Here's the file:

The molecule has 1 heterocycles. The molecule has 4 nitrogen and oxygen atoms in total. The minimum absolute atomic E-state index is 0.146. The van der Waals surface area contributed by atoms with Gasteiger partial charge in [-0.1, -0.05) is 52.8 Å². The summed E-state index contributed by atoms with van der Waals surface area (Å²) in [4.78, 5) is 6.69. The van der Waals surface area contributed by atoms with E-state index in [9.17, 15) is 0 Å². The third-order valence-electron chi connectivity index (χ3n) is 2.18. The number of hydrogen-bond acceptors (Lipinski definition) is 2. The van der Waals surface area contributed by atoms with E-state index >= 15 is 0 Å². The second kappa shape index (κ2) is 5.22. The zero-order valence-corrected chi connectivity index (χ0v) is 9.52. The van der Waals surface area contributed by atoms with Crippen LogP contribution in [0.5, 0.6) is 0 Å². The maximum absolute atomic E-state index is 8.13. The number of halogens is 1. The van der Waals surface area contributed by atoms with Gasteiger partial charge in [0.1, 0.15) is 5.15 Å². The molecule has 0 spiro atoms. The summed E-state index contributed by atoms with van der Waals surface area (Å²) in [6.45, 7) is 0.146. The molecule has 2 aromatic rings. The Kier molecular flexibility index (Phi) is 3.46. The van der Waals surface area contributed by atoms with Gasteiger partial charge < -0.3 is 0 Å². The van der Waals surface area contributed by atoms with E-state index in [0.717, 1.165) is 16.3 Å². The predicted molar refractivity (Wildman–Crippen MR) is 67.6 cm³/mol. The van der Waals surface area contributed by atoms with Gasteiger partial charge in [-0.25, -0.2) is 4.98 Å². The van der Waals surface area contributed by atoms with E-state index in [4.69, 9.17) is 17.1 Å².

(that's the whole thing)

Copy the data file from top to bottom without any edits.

The molecule has 1 heterocycles. The molecule has 4 nitrogen and oxygen atoms in total. The minimum absolute atomic E-state index is 0.146. The van der Waals surface area contributed by atoms with Gasteiger partial charge in [-0.1, -0.05) is 52.8 Å². The summed E-state index contributed by atoms with van der Waals surface area (Å²) in [4.78, 5) is 6.69. The van der Waals surface area contributed by atoms with E-state index in [9.17, 15) is 0 Å². The third-order valence-electron chi connectivity index (χ3n) is 2.18. The number of hydrogen-bond acceptors (Lipinski definition) is 2. The van der Waals surface area contributed by atoms with E-state index >= 15 is 0 Å². The second kappa shape index (κ2) is 5.22. The zero-order valence-corrected chi connectivity index (χ0v) is 9.52. The van der Waals surface area contributed by atoms with Crippen LogP contribution in [0.5, 0.6) is 0 Å². The maximum absolute atomic E-state index is 8.13. The number of halogens is 1. The van der Waals surface area contributed by atoms with Gasteiger partial charge in [0.1, 0.15) is 5.15 Å². The molecule has 0 spiro atoms. The summed E-state index contributed by atoms with van der Waals surface area (Å²) in [6.45, 7) is 0.146. The molecule has 2 aromatic rings. The Kier molecular flexibility index (Phi) is 3.46. The van der Waals surface area contributed by atoms with Gasteiger partial charge < -0.3 is 0 Å². The van der Waals surface area contributed by atoms with E-state index in [0.717, 1.165) is 16.3 Å². The predicted molar refractivity (Wildman–Crippen MR) is 67.6 cm³/mol. The van der Waals surface area contributed by atoms with Gasteiger partial charge in [-0.25, -0.2) is 4.98 Å². The van der Waals surface area contributed by atoms with E-state index in [4.69, 9.17) is 17.1 Å².